The Art of Talking About Yourself

The Art of Talking About Yourself

After graduation, I found myself without a full-time job and in a transient living situation. Well, crashing on couches to be more accurate. This isn’t an uncommon story for many post grads, so I’ll refrain from claiming to be unique. But, this also was not the first time that I’d been homeless.


At the beginning of the eighth grade, financial circumstances forced my family and I to move into a shelter. The experience was jarring. Applying for assistance took my family from Brooklyn to far ends of the Bronx to fill out an infinite number of applications in crowded rooms. We spent some nights riding the trains when we had nowhere to sleep. There were days I’d have to miss school because, apparently, the City needed to see the suffering of my entire family in person to believe that we were truly in need. Eventually, we were placed in a shelter, and after a year, permanent housing.


I never thought I’d have to experience an unstable living situation for a second time. Luckily, I had double the support of great friends, dedicated mentors, and generous strangers as I did the first time around. I was also armed with the gift of hindsight.


See once you’ve lost everything, including your home, something really shifts – you realize that your dreams are not confined or limited by location. This is perhaps the most powerful lesson my experiences have taught me.


Yet still, I was racked with so many fears as I continued to apply for jobs.


As a Black woman, I’ve been bookended by others’ assumptions of my past and expectations of my future for my entire life. I’ve had the history of my people written by individuals who don’t look like me, while others feverishly write, what they think should be, my future.


At the height of what I like to call my post-grad crisis, I began to think that no one would see my present potential.


It was then my mentor pointed out that I needed to get over my fear of talking about myself. I didn’t understand what she meant. I considered myself to be a great public speaker and confident in my abilities. How could I possibly not know how to talk about myself?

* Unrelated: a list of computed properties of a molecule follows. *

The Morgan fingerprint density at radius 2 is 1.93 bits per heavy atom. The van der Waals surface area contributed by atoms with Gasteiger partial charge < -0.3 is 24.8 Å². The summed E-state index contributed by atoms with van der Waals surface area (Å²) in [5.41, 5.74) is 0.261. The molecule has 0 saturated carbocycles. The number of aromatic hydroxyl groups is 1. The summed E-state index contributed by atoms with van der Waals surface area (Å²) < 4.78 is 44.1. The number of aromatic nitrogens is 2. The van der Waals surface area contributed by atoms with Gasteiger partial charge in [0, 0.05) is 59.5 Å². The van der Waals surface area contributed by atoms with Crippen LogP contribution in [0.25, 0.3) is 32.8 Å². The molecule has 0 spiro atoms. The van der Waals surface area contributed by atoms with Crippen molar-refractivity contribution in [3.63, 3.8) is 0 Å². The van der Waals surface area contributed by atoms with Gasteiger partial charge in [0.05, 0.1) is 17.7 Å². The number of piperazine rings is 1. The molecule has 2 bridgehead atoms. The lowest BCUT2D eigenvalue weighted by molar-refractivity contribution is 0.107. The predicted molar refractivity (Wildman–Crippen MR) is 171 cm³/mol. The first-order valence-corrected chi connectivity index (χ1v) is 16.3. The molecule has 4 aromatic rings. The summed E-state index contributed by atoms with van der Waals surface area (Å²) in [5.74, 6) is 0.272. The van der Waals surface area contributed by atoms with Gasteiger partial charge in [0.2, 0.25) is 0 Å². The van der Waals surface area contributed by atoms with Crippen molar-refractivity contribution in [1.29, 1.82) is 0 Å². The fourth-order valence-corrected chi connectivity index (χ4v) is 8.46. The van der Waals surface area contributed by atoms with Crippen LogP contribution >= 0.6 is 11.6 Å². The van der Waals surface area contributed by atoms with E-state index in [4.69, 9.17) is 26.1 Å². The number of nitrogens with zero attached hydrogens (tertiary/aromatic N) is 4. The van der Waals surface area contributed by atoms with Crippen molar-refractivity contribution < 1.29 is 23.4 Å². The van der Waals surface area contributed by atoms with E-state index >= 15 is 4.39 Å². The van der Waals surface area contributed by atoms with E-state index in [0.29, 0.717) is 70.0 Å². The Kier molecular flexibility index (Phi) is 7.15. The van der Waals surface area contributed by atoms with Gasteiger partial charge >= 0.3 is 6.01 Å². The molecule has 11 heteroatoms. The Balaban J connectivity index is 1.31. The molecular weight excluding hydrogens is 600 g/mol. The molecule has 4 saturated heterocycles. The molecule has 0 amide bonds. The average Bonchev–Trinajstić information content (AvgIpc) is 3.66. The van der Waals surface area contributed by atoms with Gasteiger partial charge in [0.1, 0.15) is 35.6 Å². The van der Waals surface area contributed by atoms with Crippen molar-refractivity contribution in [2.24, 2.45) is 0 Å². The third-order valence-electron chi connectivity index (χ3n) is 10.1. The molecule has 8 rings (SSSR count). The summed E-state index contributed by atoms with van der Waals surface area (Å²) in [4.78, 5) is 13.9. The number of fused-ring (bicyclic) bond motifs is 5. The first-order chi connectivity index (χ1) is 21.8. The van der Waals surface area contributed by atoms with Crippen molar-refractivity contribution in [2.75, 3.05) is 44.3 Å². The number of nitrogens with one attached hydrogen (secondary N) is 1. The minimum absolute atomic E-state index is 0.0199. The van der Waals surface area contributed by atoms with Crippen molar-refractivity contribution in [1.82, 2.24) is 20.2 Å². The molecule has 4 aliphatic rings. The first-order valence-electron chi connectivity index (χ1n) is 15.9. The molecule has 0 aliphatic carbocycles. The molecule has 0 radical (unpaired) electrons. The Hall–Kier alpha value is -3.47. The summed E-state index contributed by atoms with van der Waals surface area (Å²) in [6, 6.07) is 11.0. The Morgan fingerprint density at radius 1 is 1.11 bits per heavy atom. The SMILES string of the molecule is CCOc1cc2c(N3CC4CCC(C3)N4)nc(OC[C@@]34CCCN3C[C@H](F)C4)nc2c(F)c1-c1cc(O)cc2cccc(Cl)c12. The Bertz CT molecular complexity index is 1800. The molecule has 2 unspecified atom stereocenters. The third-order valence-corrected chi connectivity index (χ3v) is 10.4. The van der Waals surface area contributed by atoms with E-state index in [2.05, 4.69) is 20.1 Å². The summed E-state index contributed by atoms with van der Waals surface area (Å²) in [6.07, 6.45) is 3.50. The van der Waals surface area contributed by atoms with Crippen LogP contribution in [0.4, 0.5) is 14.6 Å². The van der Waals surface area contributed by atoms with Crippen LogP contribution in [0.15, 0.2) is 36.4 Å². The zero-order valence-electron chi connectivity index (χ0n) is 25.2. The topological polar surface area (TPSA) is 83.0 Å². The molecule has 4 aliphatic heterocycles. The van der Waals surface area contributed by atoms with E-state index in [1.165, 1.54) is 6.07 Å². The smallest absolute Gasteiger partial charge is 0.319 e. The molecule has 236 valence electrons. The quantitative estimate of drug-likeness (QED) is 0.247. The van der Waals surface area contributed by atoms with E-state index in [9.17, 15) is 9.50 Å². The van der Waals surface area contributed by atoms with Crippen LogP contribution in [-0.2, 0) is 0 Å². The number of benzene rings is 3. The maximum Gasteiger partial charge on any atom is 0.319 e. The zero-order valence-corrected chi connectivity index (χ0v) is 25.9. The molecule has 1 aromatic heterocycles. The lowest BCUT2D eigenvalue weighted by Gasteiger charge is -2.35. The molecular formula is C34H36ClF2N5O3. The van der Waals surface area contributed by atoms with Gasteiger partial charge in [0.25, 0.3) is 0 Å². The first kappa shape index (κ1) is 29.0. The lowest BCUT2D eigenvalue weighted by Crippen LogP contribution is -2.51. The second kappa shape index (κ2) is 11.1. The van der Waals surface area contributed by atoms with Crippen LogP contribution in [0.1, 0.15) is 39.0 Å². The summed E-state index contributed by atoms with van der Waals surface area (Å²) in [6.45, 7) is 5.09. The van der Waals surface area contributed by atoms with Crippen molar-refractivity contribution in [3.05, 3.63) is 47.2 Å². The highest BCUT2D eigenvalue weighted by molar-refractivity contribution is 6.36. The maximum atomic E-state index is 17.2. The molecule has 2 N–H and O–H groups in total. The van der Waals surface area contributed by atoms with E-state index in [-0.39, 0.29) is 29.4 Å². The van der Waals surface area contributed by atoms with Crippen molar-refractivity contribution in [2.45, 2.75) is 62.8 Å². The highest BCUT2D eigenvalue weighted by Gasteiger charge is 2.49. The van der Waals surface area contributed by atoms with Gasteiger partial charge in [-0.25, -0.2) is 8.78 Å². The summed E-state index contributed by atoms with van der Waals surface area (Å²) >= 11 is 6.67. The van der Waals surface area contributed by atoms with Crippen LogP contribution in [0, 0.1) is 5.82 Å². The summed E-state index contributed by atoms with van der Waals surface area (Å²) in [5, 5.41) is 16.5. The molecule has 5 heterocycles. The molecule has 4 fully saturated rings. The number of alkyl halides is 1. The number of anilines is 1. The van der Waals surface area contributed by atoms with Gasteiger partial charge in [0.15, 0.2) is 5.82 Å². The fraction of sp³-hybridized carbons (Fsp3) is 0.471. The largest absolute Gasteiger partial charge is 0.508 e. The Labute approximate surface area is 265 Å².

I was missing her point, she said. “When I talk about you to other people…I hype you up.” She went down a list. “New York Times Scholar, interned and wrote for The Times, interned on Capitol Hill for her Congressman,” she checked off a finger for each accomplishment. I knew them well. I’d written them on my many resume versions. The same resume I believed would pale in comparison to my peers’.


It was then that I had an epiphany. I was comparing myself to my peers when I really shouldn’t be. They did not have the same lived experiences as I did, nor were they going in the same professional direction. I had to stop living on the same frequency as others for this very reason. It wouldn’t get me where I needed to go.


Aside from that, I knew my mentor was right. I hadn’t mastered the art of talking about myself to other people. To potential employers, in particular. I was humble to a fault.


My mother’s take was that I was holding something back. Such a simple observation, but absolutely accurate. My fear of leaving New York and my support system was paralyzing me. In fact, I’d only been applying to limited job types – all in the City.


Counter to what life’s lessons taught me, I was allowing my fears to limit my dreams to one location.


I began to branch out. Almost as if it were in answer to my revelation, an amazing recruiter I’d met in D.C. messaged me with an internship opportunity. I shook off my own, restrictive expectations of a full-time offer from NYC’s Department of Health and applied.


Almost four months later I can proudly say that I’ve relocated and am now an intern turned full-time employee at a company that truly cares about increasing access to health for underserved patient populations as much as I do.

Written with the hopes of inspiring those who dedicate their degrees to their communities; those who have experienced the disenfranchisement of their people and now fight for fair and equitable systems to change this reality; those who have been on both sides of policy, living its effect as well as considering ways to shape them; those who aspire to and are currently pursuing health professions to help the underrepresented; the people who believe in the fabric of community even when it’s torn; my fellow low income/HEOP folks; and of course, to thank the many people and organizations who believed in and supported me when I didn’t quite believe in myself.

Ashaki Lloyd

Ashaki Lloyd

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